ISO 800 shots at 20 x 30 inches come oh-so-close to passing our "good" grade, as there is still a very good degree of fine detail available, but mild softening in the red channel and some apparent noise in flatter areas of our target prevent us from officially calling these "good". You'll be fine for less critical applications, but for your more critical prints we advise a reduction in size to 16 x 20 inches here, which is still a nice size and offers virtually no apparent noise nor artifacts from noise reduction processing.

ISO 1600 prints at 16 x 20 just pass our good seal of approval and offer plenty in the way of fine detail. There is a mild amount of noise in flatter areas and minor issues with softening in a few areas, but it still makes a good overall print. For absolute critical prints here we recommend the 13 x 19's.

ISO 3200 images printed to 11 x 14 inches do pass our good mark, but there is now just a bit more noise apparent in some flatter areas than before such as in the shadows behind the bottles of our Still Life target. These will work for general purpose printing, but for absolutely critical purposes the 8 x 10's are a better option here.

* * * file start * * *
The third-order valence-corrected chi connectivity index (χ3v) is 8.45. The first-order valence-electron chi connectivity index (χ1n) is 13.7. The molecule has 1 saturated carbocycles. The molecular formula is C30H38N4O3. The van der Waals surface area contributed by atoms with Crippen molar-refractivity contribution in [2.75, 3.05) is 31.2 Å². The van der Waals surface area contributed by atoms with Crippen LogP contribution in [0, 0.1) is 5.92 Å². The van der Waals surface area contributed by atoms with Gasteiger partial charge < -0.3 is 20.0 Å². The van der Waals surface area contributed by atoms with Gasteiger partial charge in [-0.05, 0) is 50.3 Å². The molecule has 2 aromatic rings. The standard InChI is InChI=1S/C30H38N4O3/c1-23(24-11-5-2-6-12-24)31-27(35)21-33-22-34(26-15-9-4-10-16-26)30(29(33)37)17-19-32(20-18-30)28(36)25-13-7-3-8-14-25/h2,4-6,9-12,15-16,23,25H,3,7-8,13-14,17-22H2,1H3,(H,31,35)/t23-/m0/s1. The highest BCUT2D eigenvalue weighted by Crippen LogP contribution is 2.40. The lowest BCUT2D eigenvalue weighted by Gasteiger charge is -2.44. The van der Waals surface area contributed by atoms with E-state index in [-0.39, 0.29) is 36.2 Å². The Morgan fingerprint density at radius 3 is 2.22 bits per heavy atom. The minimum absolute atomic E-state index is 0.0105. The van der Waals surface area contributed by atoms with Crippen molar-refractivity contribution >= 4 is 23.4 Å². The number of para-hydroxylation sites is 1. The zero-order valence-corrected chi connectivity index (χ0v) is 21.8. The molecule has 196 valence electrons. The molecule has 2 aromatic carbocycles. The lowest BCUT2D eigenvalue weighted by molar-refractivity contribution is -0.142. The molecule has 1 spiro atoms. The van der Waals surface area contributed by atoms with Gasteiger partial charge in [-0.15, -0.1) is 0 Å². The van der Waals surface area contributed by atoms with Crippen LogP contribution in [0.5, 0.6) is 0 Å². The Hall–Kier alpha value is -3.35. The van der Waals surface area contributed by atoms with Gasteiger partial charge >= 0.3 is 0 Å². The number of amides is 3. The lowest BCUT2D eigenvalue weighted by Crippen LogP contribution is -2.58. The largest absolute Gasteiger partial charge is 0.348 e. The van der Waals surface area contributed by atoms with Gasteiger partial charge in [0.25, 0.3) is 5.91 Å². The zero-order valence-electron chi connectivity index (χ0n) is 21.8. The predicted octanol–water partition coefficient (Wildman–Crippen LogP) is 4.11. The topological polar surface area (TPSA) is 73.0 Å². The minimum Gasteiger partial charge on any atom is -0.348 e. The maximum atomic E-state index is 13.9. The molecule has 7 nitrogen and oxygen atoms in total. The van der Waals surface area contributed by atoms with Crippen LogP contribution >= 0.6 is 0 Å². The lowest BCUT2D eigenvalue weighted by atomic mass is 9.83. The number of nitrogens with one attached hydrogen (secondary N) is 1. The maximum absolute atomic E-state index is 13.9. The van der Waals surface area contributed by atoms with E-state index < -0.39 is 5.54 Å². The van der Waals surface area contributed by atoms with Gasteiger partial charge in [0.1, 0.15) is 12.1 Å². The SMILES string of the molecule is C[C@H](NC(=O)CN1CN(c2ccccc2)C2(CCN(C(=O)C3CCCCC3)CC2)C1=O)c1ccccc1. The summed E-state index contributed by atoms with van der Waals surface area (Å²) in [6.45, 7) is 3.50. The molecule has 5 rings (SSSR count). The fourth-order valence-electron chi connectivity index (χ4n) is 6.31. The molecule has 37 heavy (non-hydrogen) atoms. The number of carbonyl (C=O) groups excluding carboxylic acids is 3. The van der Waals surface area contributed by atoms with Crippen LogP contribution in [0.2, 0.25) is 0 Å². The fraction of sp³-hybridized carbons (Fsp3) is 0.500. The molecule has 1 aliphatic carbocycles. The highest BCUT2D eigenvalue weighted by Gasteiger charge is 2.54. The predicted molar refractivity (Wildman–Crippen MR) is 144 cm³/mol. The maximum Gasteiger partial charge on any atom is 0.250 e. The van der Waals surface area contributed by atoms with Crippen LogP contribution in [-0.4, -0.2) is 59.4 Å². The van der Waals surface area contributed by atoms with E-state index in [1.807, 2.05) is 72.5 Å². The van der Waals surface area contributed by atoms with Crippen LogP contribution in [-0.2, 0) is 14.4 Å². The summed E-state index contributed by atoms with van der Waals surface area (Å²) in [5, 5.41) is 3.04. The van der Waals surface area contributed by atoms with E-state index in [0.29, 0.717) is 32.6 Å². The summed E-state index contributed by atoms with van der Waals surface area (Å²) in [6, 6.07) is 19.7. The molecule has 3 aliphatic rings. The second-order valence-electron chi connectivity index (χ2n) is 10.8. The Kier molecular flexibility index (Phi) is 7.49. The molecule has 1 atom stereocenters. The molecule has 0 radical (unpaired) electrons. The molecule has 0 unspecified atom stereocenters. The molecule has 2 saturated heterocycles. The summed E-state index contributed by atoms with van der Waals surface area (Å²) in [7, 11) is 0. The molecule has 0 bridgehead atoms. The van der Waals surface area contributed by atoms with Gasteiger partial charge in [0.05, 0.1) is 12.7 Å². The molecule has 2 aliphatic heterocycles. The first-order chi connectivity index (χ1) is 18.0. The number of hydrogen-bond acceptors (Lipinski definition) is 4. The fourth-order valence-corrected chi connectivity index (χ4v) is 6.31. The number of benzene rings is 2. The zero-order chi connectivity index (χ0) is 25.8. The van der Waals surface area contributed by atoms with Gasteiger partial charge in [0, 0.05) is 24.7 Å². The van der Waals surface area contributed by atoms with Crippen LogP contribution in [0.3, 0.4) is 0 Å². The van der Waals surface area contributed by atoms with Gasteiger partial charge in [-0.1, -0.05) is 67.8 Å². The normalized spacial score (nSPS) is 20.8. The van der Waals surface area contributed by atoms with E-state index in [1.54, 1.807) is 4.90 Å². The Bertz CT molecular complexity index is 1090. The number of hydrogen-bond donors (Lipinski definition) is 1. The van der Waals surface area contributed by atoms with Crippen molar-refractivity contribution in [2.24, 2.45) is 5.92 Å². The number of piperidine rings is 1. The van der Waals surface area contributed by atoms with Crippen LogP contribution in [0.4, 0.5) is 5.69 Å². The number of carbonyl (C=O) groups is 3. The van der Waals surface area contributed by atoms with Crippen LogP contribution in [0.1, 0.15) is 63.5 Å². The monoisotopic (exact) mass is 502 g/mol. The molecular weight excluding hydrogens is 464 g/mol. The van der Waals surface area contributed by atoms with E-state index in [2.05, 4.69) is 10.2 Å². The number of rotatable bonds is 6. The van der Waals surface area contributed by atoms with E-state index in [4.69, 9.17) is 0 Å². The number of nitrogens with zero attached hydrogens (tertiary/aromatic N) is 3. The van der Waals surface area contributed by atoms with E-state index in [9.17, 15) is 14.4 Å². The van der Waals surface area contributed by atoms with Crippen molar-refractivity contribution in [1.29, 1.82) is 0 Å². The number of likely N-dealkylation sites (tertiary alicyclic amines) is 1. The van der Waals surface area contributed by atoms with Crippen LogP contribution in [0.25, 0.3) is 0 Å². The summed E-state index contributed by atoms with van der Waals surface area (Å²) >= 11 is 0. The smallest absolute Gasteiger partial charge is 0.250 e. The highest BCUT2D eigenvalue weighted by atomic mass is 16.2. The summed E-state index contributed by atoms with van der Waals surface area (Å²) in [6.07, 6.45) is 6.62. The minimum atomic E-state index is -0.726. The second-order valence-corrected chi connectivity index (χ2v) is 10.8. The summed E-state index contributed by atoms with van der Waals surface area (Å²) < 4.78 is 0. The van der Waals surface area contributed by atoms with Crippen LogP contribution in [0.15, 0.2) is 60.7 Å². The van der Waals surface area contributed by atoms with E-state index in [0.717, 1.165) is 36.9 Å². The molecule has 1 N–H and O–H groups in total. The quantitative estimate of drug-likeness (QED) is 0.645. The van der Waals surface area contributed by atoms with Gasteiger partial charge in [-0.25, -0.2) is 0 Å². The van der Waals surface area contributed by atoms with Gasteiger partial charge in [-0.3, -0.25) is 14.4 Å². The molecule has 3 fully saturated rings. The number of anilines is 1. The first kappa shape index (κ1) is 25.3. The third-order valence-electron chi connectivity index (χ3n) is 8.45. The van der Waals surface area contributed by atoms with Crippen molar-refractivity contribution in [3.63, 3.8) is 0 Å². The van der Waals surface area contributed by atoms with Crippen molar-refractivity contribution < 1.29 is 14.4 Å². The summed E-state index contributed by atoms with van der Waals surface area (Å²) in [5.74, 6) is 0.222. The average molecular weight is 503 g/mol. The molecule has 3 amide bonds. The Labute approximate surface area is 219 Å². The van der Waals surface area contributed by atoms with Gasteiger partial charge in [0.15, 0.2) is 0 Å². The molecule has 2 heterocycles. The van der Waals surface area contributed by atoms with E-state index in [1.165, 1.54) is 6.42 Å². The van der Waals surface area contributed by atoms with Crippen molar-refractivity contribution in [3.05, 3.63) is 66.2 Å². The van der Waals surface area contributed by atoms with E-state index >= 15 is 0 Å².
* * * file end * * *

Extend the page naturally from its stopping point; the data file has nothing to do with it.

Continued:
ISO 6400 begins to show signs of noise reduction strain, as is typical for most all cameras below full-frame sensor sizes. Remaining at 8 x 10 inches and below here is a wise call, as larger print sizes simply introduce too much noise and NR artifacts into the equation.

ISO 12,800 delivers a very respectable 5 x 7 inch print for this sensitivity. There is still plenty of fine detail and full color reproduction on hand, and it's a nice size for this ISO and sensor size.

ISO 25,600 prints are just a bit too muted to pass our good grade, but may be fine for less critical applications.